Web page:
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Staying Cool with Ice Cream

Freezer Case

The freezer case doesn't have to be a frozen sales opportunity for c-stores

Ice cream and frozen novelties were down in sales for the channel last year; average store sales decreased 1.4 percent in 2009 to $12,037, while the combined category's percent of instore sales dropped from a little more than 1 percent (1.04 percent) in 2008 to just under that mark (0.98 percent) in 2009, according to Convenience Store News' 2010 Industry Report. Total channel sales dropped 1.7 percent to $1.7 billion.

And the packaged ice cream/ novelties downturn in c-stores continues this year. Dollars sales for the 52 weeks ended July 10, 2010 dropped 2.1 percent to $1.03 billion and unit volume dropped 4.4 percent to 517 million, according to The Nielsen Co./Scantrack data. Breaking down the subsegments, frozen novelties decreased in dollar sales 0.9 percent to $592.7 million; ice cream saw declines of 3.6 percent to $431.6 million, and frozen yogurt/sherbet and sorbet experienced the greatest drop — 7.3 percent — to $13.6 million for the same time period.

But the bigger picture outside of the convenience channel shows ice cream is scooping up nice profit despite a chilly economy. The U.S. market for ice cream and related frozen desserts (including frozen yogurt and frozen novelties) increased 2 percent to reach $25 billion in 2009, despite a recessionary climate that significantly affected frozen dessert sales, according to the latest ice cream and frozen desserts research by Packaged Facts. A wide variety of "discounts and deals" have helped keep volume up in the mature category, and sustaining such strategies is expected to be essential to its future, with Packaged Facts forecasting sales of $27 billion by 2014.


In the grocery channel, private label ice cream is "meeting or exceeding" customers' expectations for branded ice cream, according to Howard Waxman, analyst for Packaged Facts and editor and publisher of Ice Cream Reporter, a monthly newsletter.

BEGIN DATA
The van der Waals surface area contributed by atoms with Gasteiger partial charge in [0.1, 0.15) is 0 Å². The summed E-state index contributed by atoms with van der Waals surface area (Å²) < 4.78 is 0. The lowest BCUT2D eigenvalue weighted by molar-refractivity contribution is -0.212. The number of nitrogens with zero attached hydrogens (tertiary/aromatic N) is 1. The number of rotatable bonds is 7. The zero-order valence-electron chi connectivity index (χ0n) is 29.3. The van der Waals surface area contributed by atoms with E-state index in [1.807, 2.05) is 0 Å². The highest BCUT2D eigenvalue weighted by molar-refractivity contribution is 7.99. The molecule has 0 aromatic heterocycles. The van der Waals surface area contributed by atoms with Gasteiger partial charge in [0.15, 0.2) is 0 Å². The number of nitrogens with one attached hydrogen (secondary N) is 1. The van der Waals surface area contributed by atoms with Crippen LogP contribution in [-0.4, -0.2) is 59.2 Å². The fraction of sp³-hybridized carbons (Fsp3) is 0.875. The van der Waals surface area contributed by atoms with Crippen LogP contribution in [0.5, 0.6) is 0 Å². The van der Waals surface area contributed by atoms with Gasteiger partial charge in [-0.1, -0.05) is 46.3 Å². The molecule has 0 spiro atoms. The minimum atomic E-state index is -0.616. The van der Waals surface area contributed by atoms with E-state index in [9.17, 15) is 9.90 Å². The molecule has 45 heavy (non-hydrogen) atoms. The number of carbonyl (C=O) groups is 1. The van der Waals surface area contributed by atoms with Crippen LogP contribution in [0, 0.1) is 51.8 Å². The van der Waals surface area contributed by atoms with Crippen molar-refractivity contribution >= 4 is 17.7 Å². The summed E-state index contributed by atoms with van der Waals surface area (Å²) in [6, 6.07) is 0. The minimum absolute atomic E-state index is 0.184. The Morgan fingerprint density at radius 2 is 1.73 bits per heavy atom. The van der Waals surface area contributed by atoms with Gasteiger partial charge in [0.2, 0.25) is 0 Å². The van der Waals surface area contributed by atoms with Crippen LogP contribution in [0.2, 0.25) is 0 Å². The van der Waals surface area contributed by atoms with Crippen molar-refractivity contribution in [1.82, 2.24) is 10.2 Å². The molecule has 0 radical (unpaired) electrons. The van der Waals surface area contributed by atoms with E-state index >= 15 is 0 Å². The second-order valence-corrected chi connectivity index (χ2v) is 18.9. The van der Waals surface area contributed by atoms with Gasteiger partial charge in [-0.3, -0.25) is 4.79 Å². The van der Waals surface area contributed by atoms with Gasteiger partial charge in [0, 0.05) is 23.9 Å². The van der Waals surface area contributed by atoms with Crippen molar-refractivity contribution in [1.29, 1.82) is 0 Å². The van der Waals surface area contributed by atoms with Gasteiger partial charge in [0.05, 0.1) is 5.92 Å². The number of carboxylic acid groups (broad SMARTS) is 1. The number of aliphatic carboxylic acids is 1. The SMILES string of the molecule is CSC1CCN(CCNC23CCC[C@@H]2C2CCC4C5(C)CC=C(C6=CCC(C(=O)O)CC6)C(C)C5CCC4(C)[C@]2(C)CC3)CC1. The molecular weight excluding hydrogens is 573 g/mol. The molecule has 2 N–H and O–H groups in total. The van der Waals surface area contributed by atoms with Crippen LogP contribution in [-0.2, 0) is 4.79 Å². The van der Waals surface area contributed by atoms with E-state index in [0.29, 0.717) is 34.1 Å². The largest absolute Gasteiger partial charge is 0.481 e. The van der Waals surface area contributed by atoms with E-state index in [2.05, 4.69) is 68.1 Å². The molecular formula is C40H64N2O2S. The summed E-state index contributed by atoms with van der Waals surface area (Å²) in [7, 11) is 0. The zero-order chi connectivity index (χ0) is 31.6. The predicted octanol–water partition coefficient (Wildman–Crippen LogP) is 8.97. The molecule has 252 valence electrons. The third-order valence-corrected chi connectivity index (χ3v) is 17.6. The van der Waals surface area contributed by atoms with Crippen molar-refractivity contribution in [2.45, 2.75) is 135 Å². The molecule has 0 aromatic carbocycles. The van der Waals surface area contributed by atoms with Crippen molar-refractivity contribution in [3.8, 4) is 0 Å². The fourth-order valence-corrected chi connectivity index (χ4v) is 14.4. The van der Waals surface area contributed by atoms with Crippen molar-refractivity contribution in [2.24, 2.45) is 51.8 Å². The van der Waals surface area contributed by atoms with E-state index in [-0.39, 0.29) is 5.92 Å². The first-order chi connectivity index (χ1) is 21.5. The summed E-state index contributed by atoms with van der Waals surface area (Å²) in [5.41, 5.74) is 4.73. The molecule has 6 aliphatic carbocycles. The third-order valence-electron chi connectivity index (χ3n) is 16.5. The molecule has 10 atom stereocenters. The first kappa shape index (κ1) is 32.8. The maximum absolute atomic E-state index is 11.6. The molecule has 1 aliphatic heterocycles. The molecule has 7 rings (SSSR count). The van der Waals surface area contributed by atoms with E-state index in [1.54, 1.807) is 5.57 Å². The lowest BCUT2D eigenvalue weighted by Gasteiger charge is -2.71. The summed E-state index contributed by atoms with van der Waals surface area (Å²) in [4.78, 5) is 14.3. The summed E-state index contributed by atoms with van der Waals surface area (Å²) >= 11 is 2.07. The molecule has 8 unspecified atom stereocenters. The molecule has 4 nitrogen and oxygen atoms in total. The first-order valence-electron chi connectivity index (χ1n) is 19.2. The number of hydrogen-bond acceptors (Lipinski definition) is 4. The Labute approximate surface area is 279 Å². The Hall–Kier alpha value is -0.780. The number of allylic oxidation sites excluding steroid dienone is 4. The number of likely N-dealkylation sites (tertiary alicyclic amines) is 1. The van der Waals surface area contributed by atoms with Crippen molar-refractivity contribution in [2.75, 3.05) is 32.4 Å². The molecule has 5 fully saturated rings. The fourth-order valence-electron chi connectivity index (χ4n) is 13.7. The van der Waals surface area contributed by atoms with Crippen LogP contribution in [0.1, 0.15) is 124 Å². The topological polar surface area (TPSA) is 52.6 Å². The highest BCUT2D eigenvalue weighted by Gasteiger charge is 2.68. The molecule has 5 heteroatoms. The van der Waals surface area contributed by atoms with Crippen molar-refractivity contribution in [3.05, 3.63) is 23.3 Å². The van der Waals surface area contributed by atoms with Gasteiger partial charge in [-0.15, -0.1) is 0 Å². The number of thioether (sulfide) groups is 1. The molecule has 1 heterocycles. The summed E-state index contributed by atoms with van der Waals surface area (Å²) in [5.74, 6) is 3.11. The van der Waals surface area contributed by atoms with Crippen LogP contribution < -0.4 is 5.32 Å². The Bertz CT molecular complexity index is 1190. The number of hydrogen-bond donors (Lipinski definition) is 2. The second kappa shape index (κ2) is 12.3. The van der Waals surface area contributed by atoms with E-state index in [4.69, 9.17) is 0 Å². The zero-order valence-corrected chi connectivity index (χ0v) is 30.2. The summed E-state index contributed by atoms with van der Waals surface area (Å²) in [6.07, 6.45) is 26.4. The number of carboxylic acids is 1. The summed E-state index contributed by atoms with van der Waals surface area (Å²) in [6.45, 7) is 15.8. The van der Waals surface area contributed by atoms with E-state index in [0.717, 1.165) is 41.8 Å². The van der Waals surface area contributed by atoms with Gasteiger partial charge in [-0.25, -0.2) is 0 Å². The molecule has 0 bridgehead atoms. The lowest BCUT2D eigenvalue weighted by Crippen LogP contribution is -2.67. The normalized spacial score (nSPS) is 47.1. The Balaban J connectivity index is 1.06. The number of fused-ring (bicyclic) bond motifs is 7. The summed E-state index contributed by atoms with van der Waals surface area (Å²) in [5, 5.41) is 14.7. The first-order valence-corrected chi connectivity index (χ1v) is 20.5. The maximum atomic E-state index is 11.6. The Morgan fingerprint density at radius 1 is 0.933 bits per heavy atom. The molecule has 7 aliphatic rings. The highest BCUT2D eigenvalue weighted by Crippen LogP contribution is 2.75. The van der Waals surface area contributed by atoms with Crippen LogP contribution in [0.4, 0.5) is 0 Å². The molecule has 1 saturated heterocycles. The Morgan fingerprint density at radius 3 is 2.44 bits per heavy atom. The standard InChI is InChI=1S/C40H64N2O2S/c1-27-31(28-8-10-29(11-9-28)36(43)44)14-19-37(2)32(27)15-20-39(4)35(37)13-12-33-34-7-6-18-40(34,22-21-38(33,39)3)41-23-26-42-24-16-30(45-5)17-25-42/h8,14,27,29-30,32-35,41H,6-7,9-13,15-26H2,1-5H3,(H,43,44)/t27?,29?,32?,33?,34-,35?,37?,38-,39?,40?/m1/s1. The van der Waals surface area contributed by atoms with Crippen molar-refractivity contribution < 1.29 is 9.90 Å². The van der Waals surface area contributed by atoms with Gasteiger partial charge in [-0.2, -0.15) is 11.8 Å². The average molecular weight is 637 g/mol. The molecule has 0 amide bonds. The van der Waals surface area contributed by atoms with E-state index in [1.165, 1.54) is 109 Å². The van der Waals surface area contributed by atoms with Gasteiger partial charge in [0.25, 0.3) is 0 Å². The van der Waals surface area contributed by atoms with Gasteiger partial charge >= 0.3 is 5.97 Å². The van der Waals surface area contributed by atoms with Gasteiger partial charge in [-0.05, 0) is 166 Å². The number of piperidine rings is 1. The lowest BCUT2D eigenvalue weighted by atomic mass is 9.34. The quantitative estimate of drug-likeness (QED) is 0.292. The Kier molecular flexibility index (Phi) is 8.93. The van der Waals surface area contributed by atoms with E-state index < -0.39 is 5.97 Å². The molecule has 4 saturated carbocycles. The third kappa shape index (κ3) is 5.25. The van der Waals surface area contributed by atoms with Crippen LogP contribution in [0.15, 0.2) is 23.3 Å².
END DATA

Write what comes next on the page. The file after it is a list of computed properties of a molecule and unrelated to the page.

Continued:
But what about the private label opportunity for c-stores?

"For c-stores that have a dairy or a following for grocery items that goes beyond simple convenience, there's an opportunity to build on the relationship with private label ice cream, especially if they can offer lower price points than branded'" Waxman told CSNews. "With a shaky economy' consumers who can't afford to indulge in other ways will turn to lower-cost indulgences to feel good — ice cream has historically benefited from that."

"The recession has raised consumer commitment to finding the best price/ value balance in their frozen desserts," stated Don Montuori, publisher of Packaged Facts. He added: "frozen desserts represent an opportunity for relatively inexpensive indulgence" and that "marketers are offering bargains in order to keep volume flowing, and retailers are improving and upscaling their private label offerings."

Support of good quality and affordable ice cream from the c-store channel is logical — last year, retailers named "premium ice cream" as one of the weakest new-product introductions due to "poor wholesale support and price resistance."

Conversely, retailers like 7-Eleven are chilling with their own frozen brand. The c-store giant extended its proprietary brand name, 7-Select, to pints of ice cream in the summer of 2008 with the flavors of vanilla, chocolate, strawberry, chocolate chip cookie dough and watermelon sherbet. In late 2008, the 7-Select ice cream sandwich was unveiled. And the line continues to grow — last year a S'mores Ice Cream Sandwich was added and this spring, key lime pie flavored pint ice cream was unveiled.

This summer, the convenience giant partnered with Zynga in one of the broadest product promotions in its history, offering virtual game FarmVille-branded items on many proprietary products, including its 7-Select ice cream — specifically the 7-Select Vanilla ice cream pint.